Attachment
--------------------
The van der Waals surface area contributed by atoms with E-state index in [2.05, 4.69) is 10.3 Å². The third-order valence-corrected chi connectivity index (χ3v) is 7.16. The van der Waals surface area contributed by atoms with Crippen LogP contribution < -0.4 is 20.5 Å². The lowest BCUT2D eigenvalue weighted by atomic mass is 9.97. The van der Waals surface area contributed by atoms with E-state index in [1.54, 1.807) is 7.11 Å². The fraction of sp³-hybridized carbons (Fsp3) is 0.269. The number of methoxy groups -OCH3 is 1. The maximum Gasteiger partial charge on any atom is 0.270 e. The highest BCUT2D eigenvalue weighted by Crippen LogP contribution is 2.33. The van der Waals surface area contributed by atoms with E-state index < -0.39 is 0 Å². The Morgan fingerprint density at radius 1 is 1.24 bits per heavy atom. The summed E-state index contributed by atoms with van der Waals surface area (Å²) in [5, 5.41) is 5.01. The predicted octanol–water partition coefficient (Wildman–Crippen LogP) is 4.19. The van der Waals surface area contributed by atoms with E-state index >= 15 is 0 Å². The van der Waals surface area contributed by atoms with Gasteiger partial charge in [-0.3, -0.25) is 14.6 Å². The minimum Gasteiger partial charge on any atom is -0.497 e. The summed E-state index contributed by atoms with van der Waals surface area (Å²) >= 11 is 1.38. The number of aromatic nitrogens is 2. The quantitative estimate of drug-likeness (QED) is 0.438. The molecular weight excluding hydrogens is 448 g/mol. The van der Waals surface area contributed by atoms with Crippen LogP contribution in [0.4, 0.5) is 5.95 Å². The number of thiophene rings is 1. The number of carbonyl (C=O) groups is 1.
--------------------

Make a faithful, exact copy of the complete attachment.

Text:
The van der Waals surface area contributed by atoms with E-state index in [2.05, 4.69) is 10.3 Å². The third-order valence-corrected chi connectivity index (χ3v) is 7.16. The van der Waals surface area contributed by atoms with Crippen LogP contribution < -0.4 is 20.5 Å². The lowest BCUT2D eigenvalue weighted by atomic mass is 9.97. The van der Waals surface area contributed by atoms with E-state index in [1.54, 1.807) is 7.11 Å². The fraction of sp³-hybridized carbons (Fsp3) is 0.269. The number of methoxy groups -OCH3 is 1. The maximum Gasteiger partial charge on any atom is 0.270 e. The highest BCUT2D eigenvalue weighted by Crippen LogP contribution is 2.33. The van der Waals surface area contributed by atoms with E-state index < -0.39 is 0 Å². The Morgan fingerprint density at radius 1 is 1.24 bits per heavy atom. The summed E-state index contributed by atoms with van der Waals surface area (Å²) in [5, 5.41) is 5.01. The predicted octanol–water partition coefficient (Wildman–Crippen LogP) is 4.19. The van der Waals surface area contributed by atoms with E-state index >= 15 is 0 Å². The van der Waals surface area contributed by atoms with Gasteiger partial charge in [-0.3, -0.25) is 14.6 Å². The minimum Gasteiger partial charge on any atom is -0.497 e. The summed E-state index contributed by atoms with van der Waals surface area (Å²) >= 11 is 1.38. The number of aromatic nitrogens is 2. The quantitative estimate of drug-likeness (QED) is 0.438. The molecular weight excluding hydrogens is 448 g/mol. The van der Waals surface area contributed by atoms with Crippen LogP contribution in [0.4, 0.5) is 5.95 Å². The number of thiophene rings is 1. The number of carbonyl (C=O) groups is 1.